The Beatles had a fifth member...
The ancient Greeks even had a fifth element...
And even though Rhodium isn't technically considered a “precious” metal...
It should be.
That's because not only is rhodium one of the rarest metals on Earth — over 100 times rarer than gold — but it's also a key component to the multitrillion-dollar automotive industry.
Rhodium — along with platinum, palladium, ruthenium, iridium, and osmium — is part of a group of elements referred to as the platinum-group metals (PGMs), which all have similar physical and chemical properties.
Some of rhodium's applications include jewelry finishes, mirrors, optical instruments, electrical connections, and aircraft turbine engines.
But rhodium's primary application is for automobile catalytic converters — specifically, three-way catalytic converters — which convert harmful gases from auto exhaust into less harmful substances.
Over 80% of the world's annual rhodium supplies go into autocatalyst manufacturing. And three-way catalysts for gasoline emissions control account for more than 95% of total autocatalyst usage of rhodium. So, the demand in this segment is critical for the metal's demand.
That’s because, despite the slip, demand is climbing once again. Global light-duty automobile demand is expected to double by 2019 and nearly triple by 2024.
And far from stealing rhodium’s thunder, newly lowered emissions standards all over the world have boosted the demand for this metal. Its use as a cleaning agent in traditional gasoline cars is only getting more important as ideals for clean energy spread.
That could be a problem for end users because rhodium production is extremely limited.
Only about 1 million t. oz. of rhodium are mined each year. Compare that to the 6.6 million oz. of gold and the 35.2 million oz. of silver that were mined last year.
Rhodium is actually the second rarest element in Earth's crust, occurring at only about 0.0002 ppm.
The metal's extremely low occurrence means there are no primary rhodium mines. Rhodium is produced entirely as a by-product — mostly as a by-product of platinum mining.
In fact, there are fewer than 10 significant rhodium-producing mines in the world. And most are located in one single country: South Africa.
South Africa supplies about 80% of the world's rhodium. And this concentration of rhodium-mining operations often leads to extreme price volatility.
In 2008, supply shortfalls from South Africa caused the price of rhodium to spike to over $10,000 per oz.
The economic slowdown of that year eventually caught up with rhodium, which caused prices to collapse.
Lower energy prices led to a bit of an oversupply in the market starting in 2014. And in 2015, the rhodium market saw its first supply surplus in several years. Since then, the price of rhodium has remained under $900 per oz.
Rhodium’s price continued to slide throughout the first half of 2016 but began to rise again in October. As of the publication of this report, the metal is selling for around $950 with projections putting it back above $1,000 before the end of the year.
Rhodium Supply and Demand
Investing in Rhodium
Not even a decade ago, there was virtually no way to invest in rhodium. There weren't futures, ETFs, or even physical rhodium aside from a handful of companies that sold rhodium “sponge.”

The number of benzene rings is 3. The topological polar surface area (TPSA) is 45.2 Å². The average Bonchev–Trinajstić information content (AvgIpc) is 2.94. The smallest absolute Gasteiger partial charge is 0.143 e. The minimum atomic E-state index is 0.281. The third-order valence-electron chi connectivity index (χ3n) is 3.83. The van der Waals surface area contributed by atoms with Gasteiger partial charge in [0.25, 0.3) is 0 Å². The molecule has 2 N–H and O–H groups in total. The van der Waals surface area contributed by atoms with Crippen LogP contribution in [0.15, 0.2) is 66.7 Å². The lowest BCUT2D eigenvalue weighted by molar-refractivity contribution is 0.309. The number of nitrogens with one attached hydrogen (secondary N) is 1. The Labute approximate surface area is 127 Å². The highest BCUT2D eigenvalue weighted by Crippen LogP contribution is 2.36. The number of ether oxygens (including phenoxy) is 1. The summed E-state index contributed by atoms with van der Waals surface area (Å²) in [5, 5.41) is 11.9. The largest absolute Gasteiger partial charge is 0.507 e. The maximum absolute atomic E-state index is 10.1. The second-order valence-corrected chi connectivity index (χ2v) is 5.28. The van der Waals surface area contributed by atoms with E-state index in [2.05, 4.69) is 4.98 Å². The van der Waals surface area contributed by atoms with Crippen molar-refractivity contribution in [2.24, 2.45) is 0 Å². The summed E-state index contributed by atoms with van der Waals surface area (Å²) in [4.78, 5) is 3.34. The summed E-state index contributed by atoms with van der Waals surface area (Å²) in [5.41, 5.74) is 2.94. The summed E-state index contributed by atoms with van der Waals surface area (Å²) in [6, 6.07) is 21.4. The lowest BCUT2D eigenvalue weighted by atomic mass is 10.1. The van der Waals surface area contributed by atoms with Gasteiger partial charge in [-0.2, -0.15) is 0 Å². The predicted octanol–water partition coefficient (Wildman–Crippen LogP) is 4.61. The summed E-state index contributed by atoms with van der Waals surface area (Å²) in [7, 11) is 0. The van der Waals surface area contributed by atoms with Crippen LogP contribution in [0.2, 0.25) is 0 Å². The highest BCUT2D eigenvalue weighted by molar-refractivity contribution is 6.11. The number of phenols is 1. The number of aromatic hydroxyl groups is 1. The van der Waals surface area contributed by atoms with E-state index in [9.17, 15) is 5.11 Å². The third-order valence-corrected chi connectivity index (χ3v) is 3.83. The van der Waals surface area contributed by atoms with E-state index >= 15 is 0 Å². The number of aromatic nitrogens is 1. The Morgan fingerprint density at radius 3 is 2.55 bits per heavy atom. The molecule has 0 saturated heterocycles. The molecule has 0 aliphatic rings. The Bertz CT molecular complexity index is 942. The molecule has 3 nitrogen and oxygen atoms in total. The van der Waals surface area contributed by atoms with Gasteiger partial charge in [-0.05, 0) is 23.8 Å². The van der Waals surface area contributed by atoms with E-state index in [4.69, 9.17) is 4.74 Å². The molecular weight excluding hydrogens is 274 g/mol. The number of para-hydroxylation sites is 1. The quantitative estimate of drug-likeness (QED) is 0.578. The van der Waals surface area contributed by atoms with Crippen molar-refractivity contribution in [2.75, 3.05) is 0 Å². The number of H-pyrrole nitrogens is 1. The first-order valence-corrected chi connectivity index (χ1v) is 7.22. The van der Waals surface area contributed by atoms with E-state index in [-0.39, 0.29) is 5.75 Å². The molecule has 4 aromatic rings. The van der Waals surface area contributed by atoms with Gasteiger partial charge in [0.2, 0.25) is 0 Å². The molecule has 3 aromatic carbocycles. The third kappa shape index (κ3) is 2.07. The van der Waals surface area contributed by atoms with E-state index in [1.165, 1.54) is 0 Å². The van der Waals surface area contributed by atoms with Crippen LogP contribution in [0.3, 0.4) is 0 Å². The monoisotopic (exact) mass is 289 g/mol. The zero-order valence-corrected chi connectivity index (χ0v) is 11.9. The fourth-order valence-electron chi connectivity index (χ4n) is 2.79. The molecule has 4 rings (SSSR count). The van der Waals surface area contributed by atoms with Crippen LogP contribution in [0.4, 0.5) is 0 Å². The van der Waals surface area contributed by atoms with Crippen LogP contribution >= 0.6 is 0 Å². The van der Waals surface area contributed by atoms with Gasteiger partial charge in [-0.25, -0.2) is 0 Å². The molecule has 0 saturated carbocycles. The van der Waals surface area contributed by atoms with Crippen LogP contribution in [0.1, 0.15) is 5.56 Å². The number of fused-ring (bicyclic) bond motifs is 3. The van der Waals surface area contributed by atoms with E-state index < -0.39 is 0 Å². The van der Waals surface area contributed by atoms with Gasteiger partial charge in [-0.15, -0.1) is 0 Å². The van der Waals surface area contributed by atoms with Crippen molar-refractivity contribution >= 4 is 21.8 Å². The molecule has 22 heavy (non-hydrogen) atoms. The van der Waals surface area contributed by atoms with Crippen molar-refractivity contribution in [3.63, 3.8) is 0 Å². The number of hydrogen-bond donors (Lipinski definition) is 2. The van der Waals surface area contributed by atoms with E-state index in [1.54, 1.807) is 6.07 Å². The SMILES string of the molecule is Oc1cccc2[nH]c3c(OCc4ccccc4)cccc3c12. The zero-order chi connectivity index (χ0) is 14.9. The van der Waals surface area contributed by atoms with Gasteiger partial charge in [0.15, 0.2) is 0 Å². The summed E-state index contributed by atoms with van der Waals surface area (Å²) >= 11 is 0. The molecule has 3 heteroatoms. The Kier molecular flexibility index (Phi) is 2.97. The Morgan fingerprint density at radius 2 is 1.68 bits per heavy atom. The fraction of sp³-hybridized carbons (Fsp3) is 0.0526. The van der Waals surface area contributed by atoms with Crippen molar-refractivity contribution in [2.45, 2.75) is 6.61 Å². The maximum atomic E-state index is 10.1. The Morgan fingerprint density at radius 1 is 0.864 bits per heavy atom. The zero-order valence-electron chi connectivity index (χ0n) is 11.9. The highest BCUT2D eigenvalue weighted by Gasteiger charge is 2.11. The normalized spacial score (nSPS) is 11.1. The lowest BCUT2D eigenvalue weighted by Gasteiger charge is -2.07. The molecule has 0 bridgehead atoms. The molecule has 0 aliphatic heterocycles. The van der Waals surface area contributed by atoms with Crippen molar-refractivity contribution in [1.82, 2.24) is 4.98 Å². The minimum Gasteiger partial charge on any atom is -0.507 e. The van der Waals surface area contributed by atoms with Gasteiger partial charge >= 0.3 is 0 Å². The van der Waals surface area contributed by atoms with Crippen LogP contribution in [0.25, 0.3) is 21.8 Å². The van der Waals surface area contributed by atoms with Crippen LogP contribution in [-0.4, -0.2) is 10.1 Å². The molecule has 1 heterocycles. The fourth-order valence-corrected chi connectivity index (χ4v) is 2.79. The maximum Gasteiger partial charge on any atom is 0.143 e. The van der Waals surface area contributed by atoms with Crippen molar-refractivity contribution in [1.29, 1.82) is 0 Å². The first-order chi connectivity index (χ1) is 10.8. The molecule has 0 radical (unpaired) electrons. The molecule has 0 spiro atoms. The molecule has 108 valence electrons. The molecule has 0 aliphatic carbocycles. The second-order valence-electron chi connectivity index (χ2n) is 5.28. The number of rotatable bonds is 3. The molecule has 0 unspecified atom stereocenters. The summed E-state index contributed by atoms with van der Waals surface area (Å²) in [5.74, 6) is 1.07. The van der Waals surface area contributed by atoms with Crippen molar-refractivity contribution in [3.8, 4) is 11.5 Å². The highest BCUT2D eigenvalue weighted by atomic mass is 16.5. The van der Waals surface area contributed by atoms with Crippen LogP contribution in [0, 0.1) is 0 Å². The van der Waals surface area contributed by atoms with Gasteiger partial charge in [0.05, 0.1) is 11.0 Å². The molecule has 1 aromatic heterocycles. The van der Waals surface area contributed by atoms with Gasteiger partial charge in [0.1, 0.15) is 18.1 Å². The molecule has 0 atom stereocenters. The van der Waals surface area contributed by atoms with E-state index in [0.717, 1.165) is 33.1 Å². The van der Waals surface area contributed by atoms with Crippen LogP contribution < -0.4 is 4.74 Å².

In 2009, the Cohen Mint was the first to produce .999 fine investment-grade rhodium in the form of rhodium bullion rounds and bars.
Then in 2011, Deutsche Bank launched a rhodium ETF (LON: XRH0) that was 100% backed by the physical metal.
The following year, the Baird Mint introduced a line of physical rhodium bars — which are available in 1- and 5-oz. bars, as well as fractional sizes one-tenth, one-quarter, and one-half oz.
As far as rhodium stocks, there is no way to get pure exposure to the metal.
Rhodium is so rare that there are simply no primary rhodium mines. The companies that mine rhodium only produce it as a by-product, and they all have different primary interests:
- Anglo American Platinum Ltd. (OTC: ANGPPF)
- Norilsk Nickel (OTC: NILSY)
- Impala Platinum Holdings Ltd. (OTC: IMPUY)
- Lonmin PLC. (OTC: LNMIY)
Overall, I don't think rhodium alone makes for a good investment.
That's because although the upside potential is astronomical — with prices once at $10,000 per oz. — there are serious issues with investing in the metal itself.
There's no good equity exposure to rhodium. The companies that produce the metal are all major mining conglomerates — all of which have various primary interests that don't include rhodium mining.
Aside from the outrageously high premiums, liquidity is going to be an issue with physical rhodium. An investment-size holding will be extremely difficult to sell.
Your local bullion dealer probably won't want to buy your rhodium when it comes time to divest. Owning the physical metal is probably best just as a curiosity.
The Rhodium ETF would be the best choice for investors who want to leverage rising rhodium prices. However, it only trades on the London Stock Exchange, which might make it difficult for some to buy and sell.
However, there are easier ways to cash in on this rare precious metal. Instead of looking for rhodium investments, I would simply recommend that investors look to either of its source metals — platinum or palladium — which are:
- Just as vital to autocatalyst manufacturing.
- Also much rarer than gold or silver.
- Have the same kind of supply issues.
- Have established investing and trading vehicles.
Although the long-term outlook for rhodium prices looks robust — and supply shortages could easily send prices into the stratosphere again — I think there are much better metals for investors.
The spot prices of rhodium are set by Johnson Matthey twice daily for the American market. You can see the latest prices and price histories here.
Be sure to stay tuned to Energy and Capital for more precious metal investing,
Energy and Capital